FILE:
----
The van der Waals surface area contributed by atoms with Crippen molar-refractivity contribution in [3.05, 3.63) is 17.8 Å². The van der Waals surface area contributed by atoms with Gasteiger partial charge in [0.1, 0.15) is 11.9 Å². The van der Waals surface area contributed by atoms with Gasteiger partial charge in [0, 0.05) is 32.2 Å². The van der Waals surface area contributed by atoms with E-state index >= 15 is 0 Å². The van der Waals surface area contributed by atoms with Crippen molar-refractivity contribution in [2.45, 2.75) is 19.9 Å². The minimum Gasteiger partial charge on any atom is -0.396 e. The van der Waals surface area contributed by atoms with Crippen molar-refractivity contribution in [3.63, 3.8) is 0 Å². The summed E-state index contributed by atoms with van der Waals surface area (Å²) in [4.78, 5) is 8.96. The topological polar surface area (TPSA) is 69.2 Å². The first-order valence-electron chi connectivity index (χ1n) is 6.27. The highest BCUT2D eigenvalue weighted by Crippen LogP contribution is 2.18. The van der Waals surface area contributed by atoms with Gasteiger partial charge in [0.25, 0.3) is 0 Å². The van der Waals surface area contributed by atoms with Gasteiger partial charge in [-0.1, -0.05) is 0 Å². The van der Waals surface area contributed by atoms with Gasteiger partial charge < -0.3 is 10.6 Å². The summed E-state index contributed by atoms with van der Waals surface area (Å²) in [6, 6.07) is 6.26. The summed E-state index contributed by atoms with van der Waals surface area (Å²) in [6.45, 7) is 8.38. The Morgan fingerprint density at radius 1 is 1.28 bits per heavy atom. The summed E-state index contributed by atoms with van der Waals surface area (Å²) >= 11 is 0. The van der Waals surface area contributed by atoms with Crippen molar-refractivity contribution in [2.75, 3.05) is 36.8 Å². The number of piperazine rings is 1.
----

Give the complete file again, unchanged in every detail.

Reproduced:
The van der Waals surface area contributed by atoms with Crippen molar-refractivity contribution in [3.05, 3.63) is 17.8 Å². The van der Waals surface area contributed by atoms with Gasteiger partial charge in [0.1, 0.15) is 11.9 Å². The van der Waals surface area contributed by atoms with Gasteiger partial charge in [0, 0.05) is 32.2 Å². The van der Waals surface area contributed by atoms with E-state index >= 15 is 0 Å². The van der Waals surface area contributed by atoms with Crippen molar-refractivity contribution in [2.45, 2.75) is 19.9 Å². The minimum Gasteiger partial charge on any atom is -0.396 e. The van der Waals surface area contributed by atoms with Crippen molar-refractivity contribution in [3.63, 3.8) is 0 Å². The summed E-state index contributed by atoms with van der Waals surface area (Å²) in [4.78, 5) is 8.96. The topological polar surface area (TPSA) is 69.2 Å². The first-order valence-electron chi connectivity index (χ1n) is 6.27. The highest BCUT2D eigenvalue weighted by Crippen LogP contribution is 2.18. The van der Waals surface area contributed by atoms with Gasteiger partial charge in [0.25, 0.3) is 0 Å². The van der Waals surface area contributed by atoms with Gasteiger partial charge in [-0.1, -0.05) is 0 Å². The van der Waals surface area contributed by atoms with Gasteiger partial charge < -0.3 is 10.6 Å². The summed E-state index contributed by atoms with van der Waals surface area (Å²) in [6, 6.07) is 6.26. The summed E-state index contributed by atoms with van der Waals surface area (Å²) in [6.45, 7) is 8.38. The Morgan fingerprint density at radius 1 is 1.28 bits per heavy atom. The summed E-state index contributed by atoms with van der Waals surface area (Å²) >= 11 is 0. The van der Waals surface area contributed by atoms with Crippen molar-refractivity contribution in [2.75, 3.05) is 36.8 Å². The number of piperazine rings is 1.